Balkan Idols: Religion and Nationalism in Yugoslav States / Edition 1by Vjekoslav Perica
Pub. Date: 02/26/2004
Publisher: Oxford University Press
Reporting from the heartland of Yugoslavia in the 1970s, Washington Post correspondent Dusko Doder described "a landscape of Gothic spires, Islamic mosques, and Byzantine domes." A quarter century later, this landscape lay in ruins. In addition to claiming tens of thousands of lives, the former Yugoslavia's four wars ravaged over a thousand religious… See more details below
Reporting from the heartland of Yugoslavia in the 1970s, Washington Post correspondent Dusko Doder described "a landscape of Gothic spires, Islamic mosques, and Byzantine domes." A quarter century later, this landscape lay in ruins. In addition to claiming tens of thousands of lives, the former Yugoslavia's four wars ravaged over a thousand religious buildings, many purposefully destroyed by Serbs, Albanians, and Croats alike, providing an apt architectural metaphor for the region's recent history.
Rarely has the human impulse toward monocausalitythe need for a single explanationbeen in greater evidence than in Western attempts to make sense of the country's bloody dissolution. From Robert Kaplan's controversial Balkan Ghosts, which identified entrenched ethnic hatreds as the driving force behind Yugoslavia's demise to NATO's dogged pursuit and arrest of Slobodan Milosevic, the quest for easy answers has frequently served to obscure the Balkans' complex history. Perhaps most surprisingly, no book has focused explicitly on the role religion has played in the conflicts that continue to torment southeastern Europe.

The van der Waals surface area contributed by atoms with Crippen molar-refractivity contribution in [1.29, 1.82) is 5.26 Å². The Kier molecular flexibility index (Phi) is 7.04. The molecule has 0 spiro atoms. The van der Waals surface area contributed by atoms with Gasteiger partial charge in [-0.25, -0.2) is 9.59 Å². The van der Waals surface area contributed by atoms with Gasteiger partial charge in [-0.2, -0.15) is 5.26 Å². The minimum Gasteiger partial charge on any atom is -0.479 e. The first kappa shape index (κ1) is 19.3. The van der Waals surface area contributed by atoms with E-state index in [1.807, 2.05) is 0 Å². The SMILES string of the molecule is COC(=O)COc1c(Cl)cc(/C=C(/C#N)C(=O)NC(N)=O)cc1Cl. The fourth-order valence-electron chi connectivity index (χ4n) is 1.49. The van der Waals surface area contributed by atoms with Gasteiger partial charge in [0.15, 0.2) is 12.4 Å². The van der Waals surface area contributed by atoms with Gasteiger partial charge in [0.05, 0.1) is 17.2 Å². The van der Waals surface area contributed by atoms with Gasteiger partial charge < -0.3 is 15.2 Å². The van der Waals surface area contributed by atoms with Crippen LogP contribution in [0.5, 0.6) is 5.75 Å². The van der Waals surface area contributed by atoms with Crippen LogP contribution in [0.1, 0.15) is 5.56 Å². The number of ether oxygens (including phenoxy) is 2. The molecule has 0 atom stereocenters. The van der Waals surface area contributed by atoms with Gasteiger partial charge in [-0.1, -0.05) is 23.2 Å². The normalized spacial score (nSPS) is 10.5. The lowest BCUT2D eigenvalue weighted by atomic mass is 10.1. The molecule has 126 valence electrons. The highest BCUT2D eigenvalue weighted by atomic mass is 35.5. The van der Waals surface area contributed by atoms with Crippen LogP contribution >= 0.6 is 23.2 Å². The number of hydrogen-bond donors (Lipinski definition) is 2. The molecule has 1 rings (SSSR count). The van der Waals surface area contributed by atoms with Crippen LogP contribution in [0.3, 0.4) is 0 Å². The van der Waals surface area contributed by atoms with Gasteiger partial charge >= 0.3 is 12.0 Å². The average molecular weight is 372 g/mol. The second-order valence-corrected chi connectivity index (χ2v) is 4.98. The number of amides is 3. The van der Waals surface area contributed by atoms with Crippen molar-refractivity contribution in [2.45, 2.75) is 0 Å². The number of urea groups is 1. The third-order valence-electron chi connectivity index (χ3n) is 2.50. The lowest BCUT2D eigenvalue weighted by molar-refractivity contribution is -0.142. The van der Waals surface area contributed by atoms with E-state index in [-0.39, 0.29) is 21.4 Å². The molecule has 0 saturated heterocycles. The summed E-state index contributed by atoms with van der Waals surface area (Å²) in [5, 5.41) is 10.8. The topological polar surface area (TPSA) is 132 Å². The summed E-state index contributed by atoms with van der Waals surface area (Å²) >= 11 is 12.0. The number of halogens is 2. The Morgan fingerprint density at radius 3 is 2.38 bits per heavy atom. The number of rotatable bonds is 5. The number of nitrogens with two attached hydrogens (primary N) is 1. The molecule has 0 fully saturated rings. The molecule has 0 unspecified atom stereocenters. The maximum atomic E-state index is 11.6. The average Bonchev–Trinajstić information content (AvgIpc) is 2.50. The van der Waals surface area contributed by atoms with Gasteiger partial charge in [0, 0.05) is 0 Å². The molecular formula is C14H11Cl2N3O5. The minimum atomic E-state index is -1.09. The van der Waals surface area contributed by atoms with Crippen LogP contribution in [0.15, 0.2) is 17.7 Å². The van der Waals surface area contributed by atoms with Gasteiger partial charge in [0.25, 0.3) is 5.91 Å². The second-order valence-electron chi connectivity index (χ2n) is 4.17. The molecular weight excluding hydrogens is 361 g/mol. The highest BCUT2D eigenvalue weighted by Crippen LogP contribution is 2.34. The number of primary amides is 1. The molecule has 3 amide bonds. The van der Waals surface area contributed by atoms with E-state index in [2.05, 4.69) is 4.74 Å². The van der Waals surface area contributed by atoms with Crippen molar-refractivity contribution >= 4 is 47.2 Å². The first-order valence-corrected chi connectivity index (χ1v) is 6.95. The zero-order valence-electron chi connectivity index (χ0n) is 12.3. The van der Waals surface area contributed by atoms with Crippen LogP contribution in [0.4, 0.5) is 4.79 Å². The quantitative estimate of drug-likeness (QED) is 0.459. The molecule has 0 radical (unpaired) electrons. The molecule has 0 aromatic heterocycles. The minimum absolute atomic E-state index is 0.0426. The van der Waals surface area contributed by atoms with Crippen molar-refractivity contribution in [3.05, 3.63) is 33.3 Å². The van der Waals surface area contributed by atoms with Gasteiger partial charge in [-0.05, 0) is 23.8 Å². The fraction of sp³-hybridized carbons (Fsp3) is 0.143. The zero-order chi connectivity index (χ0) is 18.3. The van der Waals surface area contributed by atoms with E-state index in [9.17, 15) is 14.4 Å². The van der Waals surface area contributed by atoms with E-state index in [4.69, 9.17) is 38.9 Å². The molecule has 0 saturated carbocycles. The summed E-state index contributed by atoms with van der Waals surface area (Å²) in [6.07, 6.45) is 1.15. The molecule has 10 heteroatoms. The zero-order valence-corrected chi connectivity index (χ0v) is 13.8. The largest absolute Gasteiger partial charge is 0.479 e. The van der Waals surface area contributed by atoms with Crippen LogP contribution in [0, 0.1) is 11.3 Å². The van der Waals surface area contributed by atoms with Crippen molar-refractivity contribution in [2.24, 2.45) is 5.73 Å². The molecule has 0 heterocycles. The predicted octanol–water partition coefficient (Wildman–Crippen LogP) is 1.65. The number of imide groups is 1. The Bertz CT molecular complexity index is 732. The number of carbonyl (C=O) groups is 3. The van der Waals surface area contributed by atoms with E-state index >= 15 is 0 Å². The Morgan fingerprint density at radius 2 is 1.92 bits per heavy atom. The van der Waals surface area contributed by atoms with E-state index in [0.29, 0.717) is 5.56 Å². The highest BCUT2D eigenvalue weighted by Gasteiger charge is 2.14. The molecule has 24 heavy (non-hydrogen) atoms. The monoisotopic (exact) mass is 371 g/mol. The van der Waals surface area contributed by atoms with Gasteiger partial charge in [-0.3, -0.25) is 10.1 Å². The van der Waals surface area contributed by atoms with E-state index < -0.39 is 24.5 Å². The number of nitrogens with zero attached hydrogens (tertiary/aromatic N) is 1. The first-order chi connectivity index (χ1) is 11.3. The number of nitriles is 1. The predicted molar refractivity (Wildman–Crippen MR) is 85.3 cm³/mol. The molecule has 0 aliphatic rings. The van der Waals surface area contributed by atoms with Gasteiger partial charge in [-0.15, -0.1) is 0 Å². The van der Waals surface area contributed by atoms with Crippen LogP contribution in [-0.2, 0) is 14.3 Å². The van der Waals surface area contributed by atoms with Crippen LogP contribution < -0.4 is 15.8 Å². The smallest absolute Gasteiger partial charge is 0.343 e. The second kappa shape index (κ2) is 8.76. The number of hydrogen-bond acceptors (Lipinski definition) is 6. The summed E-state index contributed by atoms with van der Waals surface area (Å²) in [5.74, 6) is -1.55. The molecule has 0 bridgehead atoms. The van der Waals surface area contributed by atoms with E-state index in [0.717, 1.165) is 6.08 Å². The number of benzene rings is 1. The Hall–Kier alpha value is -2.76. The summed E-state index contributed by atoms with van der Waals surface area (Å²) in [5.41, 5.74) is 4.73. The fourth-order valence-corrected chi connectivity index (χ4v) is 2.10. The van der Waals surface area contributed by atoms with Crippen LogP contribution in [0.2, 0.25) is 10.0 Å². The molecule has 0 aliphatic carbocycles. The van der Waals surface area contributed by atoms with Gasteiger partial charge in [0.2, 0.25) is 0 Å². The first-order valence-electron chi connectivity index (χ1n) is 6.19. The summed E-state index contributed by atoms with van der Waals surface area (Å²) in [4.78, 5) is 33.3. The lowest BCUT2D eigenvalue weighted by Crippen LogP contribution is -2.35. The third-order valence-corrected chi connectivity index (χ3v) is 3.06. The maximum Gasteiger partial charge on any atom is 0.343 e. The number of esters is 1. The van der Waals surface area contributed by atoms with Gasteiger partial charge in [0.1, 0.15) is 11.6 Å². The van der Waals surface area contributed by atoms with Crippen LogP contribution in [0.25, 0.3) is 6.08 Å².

Based on a wide range of South Slav sources and previously unpublished, often confidential documents from communist state archives, as well as on the author's own on-the-ground experience, Balkan Idols explores the political role and influence of Serbian Orthodox, Croatian Catholic, and Yugoslav Muslim religious organizations over the course of the last century. Vjekoslav Perica emphatically rejects the notion that a "clash of civilizations" has played a central role in fomenting aggression. He finds no compelling evidence of an upsurge in religious fervor among the general population. Rather, he concludes, the primary religious players in the conflicts have been activist clergy. This activism, Perica argues, allowed the clergy to assume political power without the accountability faced by democratically-elected officials.
What emerges from Perica's account is a deeply nuanced understanding of the history and troubled future of one of Europes most volatile regions.
Table of Contents
|Note on Pronunciation and Foreign Language Terms|
|1||Religion, Ethnicity, and Nationhood||3|
|2||The First Strife: The Crisis of the 1930s, War, and the Cease-Fire of the 1960||17|
|3||The Other Serbia: The Serbian Church in the Communist Federation||43|
|4||The Catholic Church and the Making of the Croatian Nation, 1970-1984||56|
|5||The Bosnian Ulema and Muslim Nationalism||74|
|6||United We Stand, Divided We Fall: The Civil Religion of Brotherhood and Unity||89|
|7||Mary-making in Herzegovina: From Apparitions to Partitions||109|
|8||Flames and Shrines: The Serbian Church and Serbian Nationalist Movement in the 1980s||123|
|9||The Second Strife: Religion as the Catalyst of the Crisis in the 1980s and 1990s||133|
|10||Religion as Hallmark of Nationhood||165|
|11||The Twilight of Balkan Idols||186|
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